1. That’s very very true. And all what I keep telling myself. If only I’d listen better 😉

  2. Keep up the hard work, make sure you are finding that balance between lifestyle creep and preparing for the future. Our personal finance is a tough one and something we need to always be vigilant with.

    1. Absolutely true. Creep is a constant thing. If only we could fix it once and be done.

  3. We all have these lumpy months. The fence isn’t cheap, but it could have cost a lot more. I bet it’d be over $3,000 if you had to hire someone. Contractors are so expensive now and they are all super busy. Anyway, I’m sure your expense will be back down to the average level next month. Keep at it!

    1. Oh absolutely. Unfortunately we aren’t done with it yet, so that isn’t the full cost. But labor always costs way more than materials.

  4. I too forget how far we have come from having to put unexpected expenses on a credit card and then paying them down to now either lowering our savings rate or begrudgingly pulling money out of savings to cover it. Keep up the awesome work! I wouldn’t sweat your lower savings rate for June, you are still doing great!

    1. Exactly. It wasn’t that long ago where we wouldn’t be able to cash flow that kind of month, let alone save a chunk of money still.

  5. It sucks that this month was so tough on your savings rate but you’re right that at least it was positive this month. Sometimes that’s all you can hope for — especially when it signals progress from past years where you had to finance your expenses.

  6. Looks like you had a lumpy month, we all go through that though. I wouldn’t worry too much about it. Hopefully the pup is doing better.

  7. My sweet dog cost me a lot the last few years of her life and I regretted none of those choices. Your savings rate will jump back closer to the 50% mark your next 3 paycheck month. Here’s some perspective though – remember those days when you thought you were awesome for a 10-20% savings rate? You were awesome, even then. Just now you set the bar higher. In the scheme of things, when you hit your work optional number, this will be a blip on the screen. It’s the bigger picture that matters, the larger behavioral shift you have made permanent habits that are what’s important here. Cheers to continued forward movement!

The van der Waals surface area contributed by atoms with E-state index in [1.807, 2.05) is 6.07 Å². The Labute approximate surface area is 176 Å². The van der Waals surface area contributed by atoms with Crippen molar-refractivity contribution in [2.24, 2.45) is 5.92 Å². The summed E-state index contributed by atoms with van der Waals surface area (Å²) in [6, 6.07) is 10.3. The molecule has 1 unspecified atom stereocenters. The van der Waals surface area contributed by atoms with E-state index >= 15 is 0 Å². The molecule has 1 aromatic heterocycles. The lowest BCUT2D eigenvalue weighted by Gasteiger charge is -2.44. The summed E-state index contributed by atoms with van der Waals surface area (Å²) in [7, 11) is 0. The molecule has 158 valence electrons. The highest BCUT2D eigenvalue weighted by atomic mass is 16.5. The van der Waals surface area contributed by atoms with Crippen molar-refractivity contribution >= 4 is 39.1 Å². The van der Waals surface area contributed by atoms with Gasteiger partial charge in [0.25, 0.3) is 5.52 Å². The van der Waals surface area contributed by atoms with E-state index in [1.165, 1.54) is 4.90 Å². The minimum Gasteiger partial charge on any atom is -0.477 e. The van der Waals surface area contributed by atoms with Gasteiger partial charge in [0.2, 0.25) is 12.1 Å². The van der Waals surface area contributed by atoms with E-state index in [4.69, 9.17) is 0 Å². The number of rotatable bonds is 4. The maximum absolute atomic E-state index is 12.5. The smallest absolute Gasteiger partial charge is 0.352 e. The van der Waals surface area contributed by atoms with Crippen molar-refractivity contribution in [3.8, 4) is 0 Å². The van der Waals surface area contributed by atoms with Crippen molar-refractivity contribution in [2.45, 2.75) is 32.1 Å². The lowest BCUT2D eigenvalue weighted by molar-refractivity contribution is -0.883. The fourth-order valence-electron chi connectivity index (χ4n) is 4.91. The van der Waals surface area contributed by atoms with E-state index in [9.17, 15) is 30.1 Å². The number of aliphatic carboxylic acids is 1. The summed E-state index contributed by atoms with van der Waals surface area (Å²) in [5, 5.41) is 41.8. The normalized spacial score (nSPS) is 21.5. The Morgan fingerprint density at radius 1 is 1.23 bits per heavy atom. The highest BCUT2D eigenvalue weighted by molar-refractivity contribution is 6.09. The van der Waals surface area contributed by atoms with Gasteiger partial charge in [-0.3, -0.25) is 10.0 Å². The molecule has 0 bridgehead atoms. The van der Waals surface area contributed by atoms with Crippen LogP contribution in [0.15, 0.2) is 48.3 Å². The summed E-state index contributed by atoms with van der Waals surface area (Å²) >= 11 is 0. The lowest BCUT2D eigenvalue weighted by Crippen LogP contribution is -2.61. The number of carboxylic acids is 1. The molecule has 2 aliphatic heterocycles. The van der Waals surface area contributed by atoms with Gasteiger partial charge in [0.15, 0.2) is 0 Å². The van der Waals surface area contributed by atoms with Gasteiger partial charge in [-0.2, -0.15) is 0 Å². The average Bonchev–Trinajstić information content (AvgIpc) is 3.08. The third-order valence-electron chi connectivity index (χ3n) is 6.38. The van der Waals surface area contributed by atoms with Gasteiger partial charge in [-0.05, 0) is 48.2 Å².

1. Love your perspective, friend. And you are absolutely right. Doesn’t mean I’m not any more impatient for that three paycheck month though 😜

  8. I’m still stuck on the $6 newspaper thing. I guess I haven’t paid attention to those prices either!

    Anyway, your progress is great even with a few expenses jumping up on you. It seems to me that you’ve hit a nice balance of knowing where you want to be and not making it painful to get there. I enjoy these expense reports and reflections.

    (Also – I thought your PC link and explanation was really well done.)

    1. I mean, it was the Sunday Times, not the regular everyday paper, but still! I was shocked.

      And thank you on the PC comment 🙂

  9. Do you use sinking funds for big expenses like vacations, home repairs and vet bills? It took me a while to actually implement this in our spreadsheets but now it saves a lot of stress when big ticket items pop up.

    1. No, I haven’t done much of that until recently. I’ve started though, and even having an extra bit to throw toward our dog’s surgery this month has made it a lot less stressful. I think I’m sold.

  10. I agree with Joe, we all have these really bumpy months. I think we put $20k in June from home maintenance to doctors/tests to transportation/vacation planning. That means we didn’t save a penny and even lost savings in June, it’s so bummy to think about but that’s life. This is why I don’t want to do these reports anymore haha, the individual months doesn’t matter as much as the overall trend. The trend on your transportation costs looks great!

    1. $20K! Yikes. That is a seriously painful month. But you’re right – Spending is definitely not a flat thing.

  11. We all can’t stay at the consistent rate with our expenses. Stuff just comes up and you have to deal with it and unfortunately it will hit you in the wallet. I’m sure you’ll bounce back and get there with your goal of a 50% savings rate. We traded in our Prius C for a SUV a few months ago and it took a hit on our savings rate since we paid the car in full. I would rather take a dip in our savings rate than deal with monthly car payments with interest.
    I was hoping to attend FinCon this year but with the caring for the newborn, it won’t feel right to go out of town and leave the family even for a few days. Hopefully next year I can finally attend my first FinCon….crossing fingers it can be somewhere in the west coast in 2020. Enjoy FinCon in DC Angela!!

    1. Darn! Sorry to miss you at FinCon this year, but that makes complete sense with the new baby. Fingers crossed for next year.

  12. Yep—like Joe, Bob, Lily, and Kris have said: those lumpy months get to me too, but they’re totally normal! You’re still doing really well and are incredibly mindful and aware of your spending. That’s more than half the battle!

    1. Yeah, it’s easier to know it logically, but my gold star seeking self still doesn’t love it 😉